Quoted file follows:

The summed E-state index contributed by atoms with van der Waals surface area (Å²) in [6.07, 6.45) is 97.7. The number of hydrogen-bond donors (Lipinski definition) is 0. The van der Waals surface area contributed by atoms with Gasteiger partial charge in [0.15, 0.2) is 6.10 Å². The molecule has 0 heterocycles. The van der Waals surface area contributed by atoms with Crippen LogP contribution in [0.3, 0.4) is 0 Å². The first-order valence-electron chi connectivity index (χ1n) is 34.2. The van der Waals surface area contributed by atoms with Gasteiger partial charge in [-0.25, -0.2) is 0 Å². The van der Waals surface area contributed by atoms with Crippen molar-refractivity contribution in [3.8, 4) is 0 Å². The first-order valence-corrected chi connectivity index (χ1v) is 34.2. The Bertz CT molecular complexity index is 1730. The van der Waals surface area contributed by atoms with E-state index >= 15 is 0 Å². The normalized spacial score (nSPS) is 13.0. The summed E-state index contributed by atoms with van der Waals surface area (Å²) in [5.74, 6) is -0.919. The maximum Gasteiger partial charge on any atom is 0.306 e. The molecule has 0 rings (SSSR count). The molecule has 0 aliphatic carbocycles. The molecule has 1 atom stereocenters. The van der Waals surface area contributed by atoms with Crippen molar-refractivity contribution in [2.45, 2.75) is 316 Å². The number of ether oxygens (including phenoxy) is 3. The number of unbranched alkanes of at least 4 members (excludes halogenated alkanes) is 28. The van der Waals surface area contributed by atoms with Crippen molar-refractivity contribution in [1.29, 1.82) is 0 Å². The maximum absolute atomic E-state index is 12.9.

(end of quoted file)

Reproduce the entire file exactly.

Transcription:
The summed E-state index contributed by atoms with van der Waals surface area (Å²) in [6.07, 6.45) is 97.7. The number of hydrogen-bond donors (Lipinski definition) is 0. The van der Waals surface area contributed by atoms with Gasteiger partial charge in [0.15, 0.2) is 6.10 Å². The molecule has 0 heterocycles. The van der Waals surface area contributed by atoms with Crippen LogP contribution in [0.3, 0.4) is 0 Å². The first-order valence-electron chi connectivity index (χ1n) is 34.2. The van der Waals surface area contributed by atoms with Gasteiger partial charge in [-0.25, -0.2) is 0 Å². The van der Waals surface area contributed by atoms with Crippen molar-refractivity contribution in [3.8, 4) is 0 Å². The first-order valence-corrected chi connectivity index (χ1v) is 34.2. The Bertz CT molecular complexity index is 1730. The van der Waals surface area contributed by atoms with E-state index >= 15 is 0 Å². The normalized spacial score (nSPS) is 13.0. The summed E-state index contributed by atoms with van der Waals surface area (Å²) in [5.74, 6) is -0.919. The maximum Gasteiger partial charge on any atom is 0.306 e. The molecule has 0 rings (SSSR count). The molecule has 0 aliphatic carbocycles. The molecule has 1 atom stereocenters. The van der Waals surface area contributed by atoms with Crippen molar-refractivity contribution in [2.45, 2.75) is 316 Å². The number of ether oxygens (including phenoxy) is 3. The number of unbranched alkanes of at least 4 members (excludes halogenated alkanes) is 28. The van der Waals surface area contributed by atoms with Crippen molar-refractivity contribution in [1.29, 1.82) is 0 Å². The maximum absolute atomic E-state index is 12.9.